When he got out of the Army, Gerber returned to Chicago and went to work for the U.S. Post Office there. But he didn’t forget what he had seen and learned in Germany, and in 1924 Gerber founded the Society for Human Rights, the oldest documented LGBT organization in the country.
Gerber filed for and received nonprofit status for his new organization, and African-American clergyman John T. Graves signed on as president. Graves, Gerber and five other men were named as members of the organization’s board. The state of Illinois granted the Society for Human Rights its charter on Dec. 10, 1924. Gerber also started “Friendship and Freedom,” the SHR’s newsletter, which is the first known gay-interest publication. It only lasted for two issues, as most SHR members were afraid to have it mailed to their homes.
Gerber and Graves and the other board members decided to limit SHR membership to gay men, specifically excluding bisexuals. Unfortunately, SHR Vice President Al Weininger was married with two children. And Weninger’s wife reported SHR to a social worker in the summer of 1925, calling them “degenerates.”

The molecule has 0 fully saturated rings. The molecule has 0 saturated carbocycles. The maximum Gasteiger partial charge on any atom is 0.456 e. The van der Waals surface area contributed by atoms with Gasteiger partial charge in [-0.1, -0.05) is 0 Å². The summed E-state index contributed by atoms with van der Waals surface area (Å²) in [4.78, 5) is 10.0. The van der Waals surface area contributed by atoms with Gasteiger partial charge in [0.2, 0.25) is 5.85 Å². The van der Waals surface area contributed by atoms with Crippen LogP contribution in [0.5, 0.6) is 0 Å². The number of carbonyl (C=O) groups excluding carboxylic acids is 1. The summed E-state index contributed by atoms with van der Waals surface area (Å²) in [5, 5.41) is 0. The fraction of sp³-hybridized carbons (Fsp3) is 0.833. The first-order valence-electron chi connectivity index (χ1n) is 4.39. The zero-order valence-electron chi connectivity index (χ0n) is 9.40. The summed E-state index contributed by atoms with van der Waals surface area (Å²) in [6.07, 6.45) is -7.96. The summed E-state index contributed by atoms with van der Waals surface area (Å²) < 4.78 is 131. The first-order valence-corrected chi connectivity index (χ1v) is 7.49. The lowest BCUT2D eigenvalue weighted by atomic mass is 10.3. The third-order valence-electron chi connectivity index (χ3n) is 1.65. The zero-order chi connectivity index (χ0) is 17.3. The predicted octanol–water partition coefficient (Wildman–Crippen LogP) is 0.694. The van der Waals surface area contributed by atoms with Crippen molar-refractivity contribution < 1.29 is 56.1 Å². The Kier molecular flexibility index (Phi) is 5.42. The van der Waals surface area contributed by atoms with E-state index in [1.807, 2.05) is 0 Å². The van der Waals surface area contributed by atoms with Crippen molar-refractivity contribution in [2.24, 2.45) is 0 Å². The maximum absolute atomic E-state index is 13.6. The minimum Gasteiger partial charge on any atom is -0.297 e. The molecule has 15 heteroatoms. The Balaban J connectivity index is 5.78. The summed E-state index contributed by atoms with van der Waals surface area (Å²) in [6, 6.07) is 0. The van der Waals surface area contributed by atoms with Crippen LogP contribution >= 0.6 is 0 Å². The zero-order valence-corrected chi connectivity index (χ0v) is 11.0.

Gerber was interrogated by police, who arrested him, Graves, Weininger and one other man. Even though Gerber was tried three times, charges against him were eventually dismissed. Still, it ruined his life: Defending himself cost him his life savings and he lost his job for “conduct unbecoming a postal worker.”
And the Society for Human Rights was destroyed in the process.
In 1927, Gerber traveled to New York, where a friend introduced him to an Army colonel who convinced Gerber to re-enlist. He served until 1945 when he received an honorable discharge. During that time, he ran a pen pal service called “Connections,” most of the members of which were heterosexual.
After leaving the military, Gerber lived in New York wrote for a number of publications, occasionally writing about the case for gay rights. Sometimes he used his own name; sometimes he wrote under the pen name Parisex.
Gerber also corresponded extensively with other gay men, discussing strategies for organizing and for addressing prejudices against gays.